Water recycling has helped food and beverage giant PepsiCo reduce water and energy related costs by $45 million in 2011 and won the organisation the Stockholm Industry Water Award being presented today.
Food and beverage production has come under scrutiny recently, with research from the Twente Water Centre claiming that 1kg of chocolate requires 24,000 litres of water to produce and the same for 1kg of orange juice.
As well as its pepsi soft drink, PepsiCo also produces Lays crisps, Quaker oats and Tropicana fruit juice, all of which require substantial water to manufacture.
The Stockholm International Water Institute (SIWI), organisers of the World Water Week taking place this week, cited that the company developed “i-crop” precision-farming technology to monitor, manage and reduce water use and carbon emissions.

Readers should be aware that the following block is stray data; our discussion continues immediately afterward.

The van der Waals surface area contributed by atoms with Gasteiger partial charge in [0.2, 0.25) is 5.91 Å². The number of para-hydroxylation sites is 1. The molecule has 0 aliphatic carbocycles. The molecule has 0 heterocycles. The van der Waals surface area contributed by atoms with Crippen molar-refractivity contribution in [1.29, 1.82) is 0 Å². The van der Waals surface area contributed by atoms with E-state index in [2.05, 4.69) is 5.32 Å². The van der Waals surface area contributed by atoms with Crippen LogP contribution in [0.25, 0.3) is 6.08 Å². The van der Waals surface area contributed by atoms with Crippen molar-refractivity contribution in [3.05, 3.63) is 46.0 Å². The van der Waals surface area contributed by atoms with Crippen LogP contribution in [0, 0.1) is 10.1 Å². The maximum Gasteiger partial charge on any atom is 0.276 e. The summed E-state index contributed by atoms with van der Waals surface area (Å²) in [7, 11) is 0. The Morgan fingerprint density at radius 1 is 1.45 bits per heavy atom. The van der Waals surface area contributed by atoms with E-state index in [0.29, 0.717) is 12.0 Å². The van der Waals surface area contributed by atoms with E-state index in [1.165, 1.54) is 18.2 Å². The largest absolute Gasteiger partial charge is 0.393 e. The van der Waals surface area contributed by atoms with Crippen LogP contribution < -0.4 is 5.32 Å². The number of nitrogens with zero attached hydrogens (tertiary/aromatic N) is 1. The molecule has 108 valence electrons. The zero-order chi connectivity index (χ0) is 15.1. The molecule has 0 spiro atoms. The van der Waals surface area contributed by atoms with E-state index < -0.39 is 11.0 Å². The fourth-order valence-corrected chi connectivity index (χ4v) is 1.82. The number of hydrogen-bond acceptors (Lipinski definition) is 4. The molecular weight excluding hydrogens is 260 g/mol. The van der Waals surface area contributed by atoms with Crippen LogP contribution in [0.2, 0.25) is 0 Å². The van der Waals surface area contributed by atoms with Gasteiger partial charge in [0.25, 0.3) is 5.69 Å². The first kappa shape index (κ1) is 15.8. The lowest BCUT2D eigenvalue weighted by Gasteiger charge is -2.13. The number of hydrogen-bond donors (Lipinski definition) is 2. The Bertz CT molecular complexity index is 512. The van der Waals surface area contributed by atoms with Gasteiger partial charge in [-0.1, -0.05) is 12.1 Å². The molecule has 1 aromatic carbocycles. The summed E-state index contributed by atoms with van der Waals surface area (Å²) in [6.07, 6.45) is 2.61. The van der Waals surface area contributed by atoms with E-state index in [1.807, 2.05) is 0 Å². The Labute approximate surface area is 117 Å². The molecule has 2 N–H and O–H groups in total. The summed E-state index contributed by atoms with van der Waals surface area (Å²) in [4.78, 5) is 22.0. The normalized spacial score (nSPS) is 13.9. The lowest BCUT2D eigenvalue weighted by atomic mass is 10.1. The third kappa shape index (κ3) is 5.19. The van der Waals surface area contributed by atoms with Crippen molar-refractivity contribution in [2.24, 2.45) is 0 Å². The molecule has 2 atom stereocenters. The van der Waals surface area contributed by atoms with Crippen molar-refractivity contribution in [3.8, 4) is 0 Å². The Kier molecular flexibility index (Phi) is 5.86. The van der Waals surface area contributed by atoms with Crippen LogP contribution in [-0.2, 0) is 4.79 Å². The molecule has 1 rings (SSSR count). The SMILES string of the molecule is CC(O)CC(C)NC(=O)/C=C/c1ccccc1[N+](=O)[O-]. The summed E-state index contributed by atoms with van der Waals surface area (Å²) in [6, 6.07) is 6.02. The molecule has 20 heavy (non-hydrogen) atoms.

PepsiCo also was also praised for using a resource conservation tool called ReCon that allows manufacturing facilities to conduct self-audits of their water management practises.
Furthermore, a “near net zero plant” built in Casa Grande, Arizona was quoted as running primarily on renewable energy sources and recycling up to 75% of its water, while sending zero waste to landfill.
Requirements for water and wastewater treatment technologies in the global food and beverage market are also leading to huge opportunities for the water sector. Industry analysts Frost & Sullivan estimate that the market for technologies, as well as design, engineering, operation and maintenance expertise has reached almost US$3 billion. This figure is expected to grow to US$4.8 by 2020 (see WWi article).